Neither are famous, glamourous mountains, or my favorites, but I consider these the two best climbs of the season because in Huamashraju the granite wall and the crack systems were stunning and the company was great, and in Quitaraju because we took the chance to head out after a night of bad weather and, again, the company was great, and we had the mountain to ourselves. I wish every climb from now on was like that.

The Huamashraju crew: me, Kepa, Aitzol and Nacho. Near perfect days in the mountains!




As usual, where are they? Huayna Potosi maybe? On the end of July I met one by chance at California Cafe but our schedules wouldn´t match for climbing, but it would definitely be fun to have a Brazilian team in any mountain.





I wrote a lot about this on the previous posts. This theme was ever present in July. As Tomas remarks, “mountains are real”. Makes you think.





This was a very “alpine” season, which collaborated for me being so tired in the end, and next year I´ll probably come back for a little less than 2 months. I feel I didn´t really do any true hard climbs as I wished – that would have been Piramide – and I ended the season still hungry for climbing. No particular climb was a big challenge but overall climbing so intensely at altitude for so long was a challenge in itself. It seems as if every possible event one can experience in a mountain, good and bad, has happened this season, especially in July. Lots of learning, lots of growing.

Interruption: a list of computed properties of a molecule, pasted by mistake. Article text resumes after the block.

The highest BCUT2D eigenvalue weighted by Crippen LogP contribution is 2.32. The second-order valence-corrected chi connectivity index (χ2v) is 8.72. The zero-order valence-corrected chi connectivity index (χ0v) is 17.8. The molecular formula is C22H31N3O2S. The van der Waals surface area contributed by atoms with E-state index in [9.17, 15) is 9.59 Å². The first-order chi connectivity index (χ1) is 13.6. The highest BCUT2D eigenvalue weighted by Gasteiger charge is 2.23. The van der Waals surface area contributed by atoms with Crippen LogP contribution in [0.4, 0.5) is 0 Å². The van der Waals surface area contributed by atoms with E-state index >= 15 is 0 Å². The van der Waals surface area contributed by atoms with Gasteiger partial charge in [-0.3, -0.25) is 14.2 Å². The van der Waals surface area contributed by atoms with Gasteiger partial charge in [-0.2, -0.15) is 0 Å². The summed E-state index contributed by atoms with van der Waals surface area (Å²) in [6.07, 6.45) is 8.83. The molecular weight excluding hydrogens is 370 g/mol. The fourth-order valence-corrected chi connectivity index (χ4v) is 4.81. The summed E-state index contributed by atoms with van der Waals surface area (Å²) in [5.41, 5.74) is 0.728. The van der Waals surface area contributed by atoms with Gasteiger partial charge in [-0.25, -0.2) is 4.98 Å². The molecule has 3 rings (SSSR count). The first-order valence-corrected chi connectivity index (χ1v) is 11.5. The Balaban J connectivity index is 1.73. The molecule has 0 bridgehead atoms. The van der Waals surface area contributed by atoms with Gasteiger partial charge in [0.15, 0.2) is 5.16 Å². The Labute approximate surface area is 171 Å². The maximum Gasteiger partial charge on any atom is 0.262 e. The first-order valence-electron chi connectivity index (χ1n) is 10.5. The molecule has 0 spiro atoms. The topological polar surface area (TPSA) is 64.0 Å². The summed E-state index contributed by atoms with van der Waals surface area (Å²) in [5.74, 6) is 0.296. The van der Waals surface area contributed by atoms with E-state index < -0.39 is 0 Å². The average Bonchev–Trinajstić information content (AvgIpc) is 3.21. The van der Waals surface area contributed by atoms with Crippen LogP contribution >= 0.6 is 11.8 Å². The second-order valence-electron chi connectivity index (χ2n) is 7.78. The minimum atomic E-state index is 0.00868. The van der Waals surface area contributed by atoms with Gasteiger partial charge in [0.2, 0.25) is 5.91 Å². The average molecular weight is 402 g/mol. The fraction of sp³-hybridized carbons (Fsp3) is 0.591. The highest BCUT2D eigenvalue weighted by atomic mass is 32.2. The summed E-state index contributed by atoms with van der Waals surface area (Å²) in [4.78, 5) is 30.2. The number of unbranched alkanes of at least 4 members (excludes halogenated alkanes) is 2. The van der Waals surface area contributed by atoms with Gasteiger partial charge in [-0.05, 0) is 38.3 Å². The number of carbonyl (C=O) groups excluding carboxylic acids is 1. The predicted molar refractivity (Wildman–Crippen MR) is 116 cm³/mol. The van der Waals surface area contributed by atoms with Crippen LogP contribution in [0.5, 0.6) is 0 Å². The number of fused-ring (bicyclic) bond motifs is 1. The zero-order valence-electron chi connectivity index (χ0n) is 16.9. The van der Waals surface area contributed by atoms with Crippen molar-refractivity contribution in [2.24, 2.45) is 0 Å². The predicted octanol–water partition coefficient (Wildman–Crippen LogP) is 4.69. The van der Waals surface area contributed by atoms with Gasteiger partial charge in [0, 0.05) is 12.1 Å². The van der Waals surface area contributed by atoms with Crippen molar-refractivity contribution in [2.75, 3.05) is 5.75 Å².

Also I´ve realized that not only I need to consolidate my skills for the range of routes I climb, but also, if I wanna move forward, I need to work a lot on more technical skills of water ice and mixed climbing. And that I cannot do in Brazil. I already have plans for that though.





I don´t have a habit of taking pictures because I don´t have a good camera, I don´t take good pictures, and I´m usually having too much fun climbing to remember to take them or too lazy to even take it out of the backpack or even bringing it with me on summit days. Besides I usually climb in parties of two and I refuse to take pictures while belaying/being belayed. Sorry folks, that´s why my pictures suck. Here´s some funny/interesting images I had to share though: